Effects of free agency in sports



Professional baseball is in a state of turmoil. While the National Basketball Association and the National Football League are prospering, America\'s "favorite" pastime is faltering. It is no coincidence that this downward spiral began in 1976. That year the court decided in favor of Andy Messersmith and Dave McNally, two pitchers fighting for their own free agency (Burns and Ward, Art. 10). Free agency grants players the ability to choose what team they want to play for once their contract expires. Prior to this case players were confined to stay with their original team. They only changed teams if they were traded (Worsnop, Art. 83). Once Messersmith and McNally won their case, twenty-four players tested the free agent market the following year (Montville 100). Free agency has caused team, league, and labor problems in the financial world of professional baseball.
Free agency has caused many different team problems, such as high salaries, high ticket prices, and unloyal players. Professional baseball players\' salaries have skyrocketed since the conception of free agency. In 1976, the first year of free agency, the average salary for baseball players was $52,300 (Montville 102). The next year the average salary doubled. Four years later, the average salary had tripled (Burns and Ward, Art. 10). Even though the average salary was about $50,000 in 1976, the first twenty-four free agents earned about $200,000 each that same year (Montville 102). Today, baseball players make about fifty times more than the average working man. In 1976 they made only eight times the typical person (Burns and Ward, Art. 10). The salaries have steadily increased since that destructive year. The latest studies have shown that the average player salary is now approximately $1.2 million (Zipay, Art. 75). Along with the higher salaries, the ticket prices have also soared as a result of free agency. Ticket prices before free agency could be purchased for as low as $1 (Stuller, Art. 95). In 1982, five years after free agency had been established, tickets cost between $5 and $8 for the Cincinnati Reds\' baseball games (REDS Baseball). Tickets for that same team currently range from $6 to $14 (The Drawbridge Estate). The small market Montreal Expos charge an average of about $10 per ticket. The large market New York Yankees receive about $14 per ticket (Starr 52). Since the ticket prices are higher, fewer fans can attend the games. In 1995 attendance was on the decline "for twenty-five of twenty-eight teams," and was down overall about 25% (Atkin, Art. 89). Ross Atkin, a writer for the Christian Science Monitor, stated, "... the fans are staying away in droves" (Art. 89). Teams have also encountered major problems in keeping their players because of free agency. The baseball players have decided to play for the highest bidder instead of remaining loyal to their team. Nearly 27% of the players change teams each year. In 1976 there were 108 American League players twenty-five years old and younger. After the first seven years of free agency, only eighteen of those players remained with the same team (Rogers, Art. 41). The owners are feeling the repercussions of this mass movement. Phillies owner Bill Giles remarked, "... it is increasingly difficult to keep your own players once you develop them" (Rogers, Art. 41). Teams have found out the hard way that free agency has made it "increasingly difficult" to run a professional baseball team with the high salaries, high ticket prices, and unfaithful players.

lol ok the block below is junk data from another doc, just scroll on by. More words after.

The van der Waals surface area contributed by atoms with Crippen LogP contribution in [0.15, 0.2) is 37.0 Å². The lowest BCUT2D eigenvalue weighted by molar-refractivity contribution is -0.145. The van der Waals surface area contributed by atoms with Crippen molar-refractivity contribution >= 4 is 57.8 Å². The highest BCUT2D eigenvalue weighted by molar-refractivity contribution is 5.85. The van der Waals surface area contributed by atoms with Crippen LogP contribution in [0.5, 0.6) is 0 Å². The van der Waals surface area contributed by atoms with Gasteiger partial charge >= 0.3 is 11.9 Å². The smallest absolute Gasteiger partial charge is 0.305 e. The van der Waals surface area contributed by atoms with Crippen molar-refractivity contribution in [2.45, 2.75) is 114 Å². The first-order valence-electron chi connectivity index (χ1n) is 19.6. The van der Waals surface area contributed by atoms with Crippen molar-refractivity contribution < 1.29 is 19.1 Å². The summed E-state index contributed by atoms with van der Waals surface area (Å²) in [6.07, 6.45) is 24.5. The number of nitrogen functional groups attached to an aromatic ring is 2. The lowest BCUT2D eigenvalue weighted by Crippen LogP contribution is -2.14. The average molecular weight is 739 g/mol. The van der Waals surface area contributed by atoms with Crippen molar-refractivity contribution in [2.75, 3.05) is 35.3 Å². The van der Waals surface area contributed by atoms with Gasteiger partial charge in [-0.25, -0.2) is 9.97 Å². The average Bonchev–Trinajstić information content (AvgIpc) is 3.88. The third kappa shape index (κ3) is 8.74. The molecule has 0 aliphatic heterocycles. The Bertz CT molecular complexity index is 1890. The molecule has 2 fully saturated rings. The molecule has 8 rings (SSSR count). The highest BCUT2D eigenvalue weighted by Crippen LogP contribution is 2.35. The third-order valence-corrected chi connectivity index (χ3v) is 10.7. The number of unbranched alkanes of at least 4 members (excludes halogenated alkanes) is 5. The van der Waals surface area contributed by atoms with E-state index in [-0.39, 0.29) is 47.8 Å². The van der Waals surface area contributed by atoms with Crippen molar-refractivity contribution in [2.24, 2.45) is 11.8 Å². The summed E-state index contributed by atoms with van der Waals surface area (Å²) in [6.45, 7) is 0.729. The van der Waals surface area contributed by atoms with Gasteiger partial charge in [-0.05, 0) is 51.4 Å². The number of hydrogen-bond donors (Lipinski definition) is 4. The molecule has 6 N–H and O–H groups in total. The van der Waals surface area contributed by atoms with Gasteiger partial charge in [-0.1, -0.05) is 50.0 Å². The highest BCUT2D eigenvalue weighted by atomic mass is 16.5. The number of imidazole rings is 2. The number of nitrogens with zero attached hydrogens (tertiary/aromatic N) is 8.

The league has experienced major problems, such as lopsided competition since free agency began. Small revenue teams have been faltering and deteriorating with the development of baseball\'s free market. These teams, located in smaller cities, make less money off of tickets and television revenues than most teams. The argument of many experts is that "small market teams ... [are] at a competitive disadvantage" (Grabarek and Ozanian, Art. 57). Many facts support this philosophy. The Detroit Tigers made only $4 million off of stadium revenues in 1994, and lost over $5.4 million (Grabarek and Ozanian, Art. 57). Not surprisingly, the Tigers have maintained one of the worst records in baseball the past few years. The teams in less wealthy markets have been dealt a competitive handicap. The other side of the spectrum